While going through the closets at my new home away from home, , I noticed that discusses some recent comments by one of Proctor & Gamble’s marketing executives. Emma Jenkins, Head of Interactive Marketing for the consumer goods conglomerate, the following comments about online advertising and agencies:
We absolutely do want big ideas, but in the end the creative needs to deliver. Business objectives need to be embraced all the way through the creative agency from the account manager onwards.
Publicis’s Levy: Too Many Companies Chasing Too Few Dollars Online
Why It’s Interesting: Even though this was published in early November 2007, I just came across it and found it to be even more relevant now given the economic landscape has worsened considerably. When the CEO of one of the most important advertising companies in the world (and one of the most tech-friendly) says that far too many companies are chasing too few dollars, makes reference to the first .com bust and calls Facebook’s valuation “insane” because it’s “unbalanced relative to the potential advertising value” of the service, it’s worth taking note.
I was amused to see that 23andMe, the “web-based service that helps you read and understand your DNA” that I named one of the Dumbest Startups of 2007, is giving away 1,000 of its kits to attendees. Michael Arrington at TechCrunch is in Davos, but he had already purchased a 23andMe kit so he has decided to give it away to the most deserving TechCrunch reader.
Rap music has a special place in my heart. As a kid, I grew up bumping Run-D.M.C. and my love for the beats (and sometimes the lyrics) has remained. While rap music’s evolution has often sadly mirrored the increasing materialism in society, I must admit that I still listen to it and am often entertained by some of its absurdities.
As most of my readers know, I love parody so I figured it was time to write a Web 2.0 rap song. I decided to do it using one of my recent favorites, the Make it Rain Remix by Fat Joe featuring R. Kelly, Birdman, Lil Wayne, T.I., Ace Mack and Rick Ross.
Jimmy and Jason each gave a brief overview of their human powered search engines. Jason railed on Google and other big engines, saying algorithms have failed to control spam and SEO gaming, and that humans must be involved to get good results. Jimmy was more circumspect, and spent most of his time arguing that large numbers of people will be willing to spend time helping Wikia Search develop good results.
CNET News.com’s Caroline McCarthy has written an interesting (if not entirely enlightened) article and for somebody who “believes that, despite popular opinion, the Web can actually help your social life,” Caroline, surprisingly, comes closer to getting it right than I thought she could.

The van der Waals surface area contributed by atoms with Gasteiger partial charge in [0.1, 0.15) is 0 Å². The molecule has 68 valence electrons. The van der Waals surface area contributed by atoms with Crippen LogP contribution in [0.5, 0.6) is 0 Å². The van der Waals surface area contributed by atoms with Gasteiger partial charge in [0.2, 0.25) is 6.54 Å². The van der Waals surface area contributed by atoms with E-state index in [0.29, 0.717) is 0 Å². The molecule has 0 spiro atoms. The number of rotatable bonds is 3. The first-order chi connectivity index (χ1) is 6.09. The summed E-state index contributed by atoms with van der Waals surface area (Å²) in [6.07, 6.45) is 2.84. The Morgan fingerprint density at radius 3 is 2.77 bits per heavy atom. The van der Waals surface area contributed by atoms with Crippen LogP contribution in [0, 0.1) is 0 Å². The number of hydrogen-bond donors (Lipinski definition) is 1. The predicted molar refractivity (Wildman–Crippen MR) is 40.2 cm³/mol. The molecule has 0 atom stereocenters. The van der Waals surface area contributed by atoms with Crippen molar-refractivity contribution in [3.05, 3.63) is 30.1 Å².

Her article is inspired by the case of Corey Delaney, a 16 year-old Australian who got in big trouble for throwing a wild party and proceeded to become yet another Internet celebrity when a video of his ridiculous television news interview spread virally through the legions of YouTube time wasters. His now-famous line, “I’ll say sorry, but I’m not taking off my glasses” has now been turned into a t-shirt. Just what the world needs.
I’m pleased to announce that I’ve joined the team at and will be calling E-consultancy.com my new home away from home. Yes, Drama 2.0 will be posting on the pretty much daily during the business week so be sure to check out my first post and to tune in regularly for all of my future posts.
Some of my readers might ask “Why E-consultancy.com?” Because E-consultancy.com focuses on Internet marketing and ecommerce, it’s the perfect place for me to take my act since my interests in the Internet, media and marketing go far beyond the walled garden of Web 2.0. I’ll be able to write about a broader range of topics. E-consultancy.com has also been around since 1999, so it’s bubble-tested and Drama-approved.
What would you do to get VC funding? If you’re not playing poker in Silicon Valley, you might want to start. A recent Wired article details the chronicles of 28 year-old Zach Coelius who has worked his way into Silicon Valley’s inner circles by playing poker. His new startup, Triggit, just raised $500,000 from Bay Partners, the firm that never received the memo announcing that the New Economy was a sham.
This time, however, they’re investing for all the right reasons:
The World Economic Forum, “an independent international organization committed to improving the state of the world by engaging leaders in partnerships to shape global, regional and industry agendas,” is holding its annual meeting in Davos, Switzerland January 23 - 27. Business leaders, politicians, intellectuals and now bloggers will come together to discuss how to deal with the mess of a world they’ve helped create. Since the organization was formed in 1971, they’ve failed to deal with anything, but warm fuzzy feelings are created when guys like Bono, Bill Gates and Bill Clinton all get on the same stage and reaffirm their commitment to improving the human condition (once they take care of their other business, of course).
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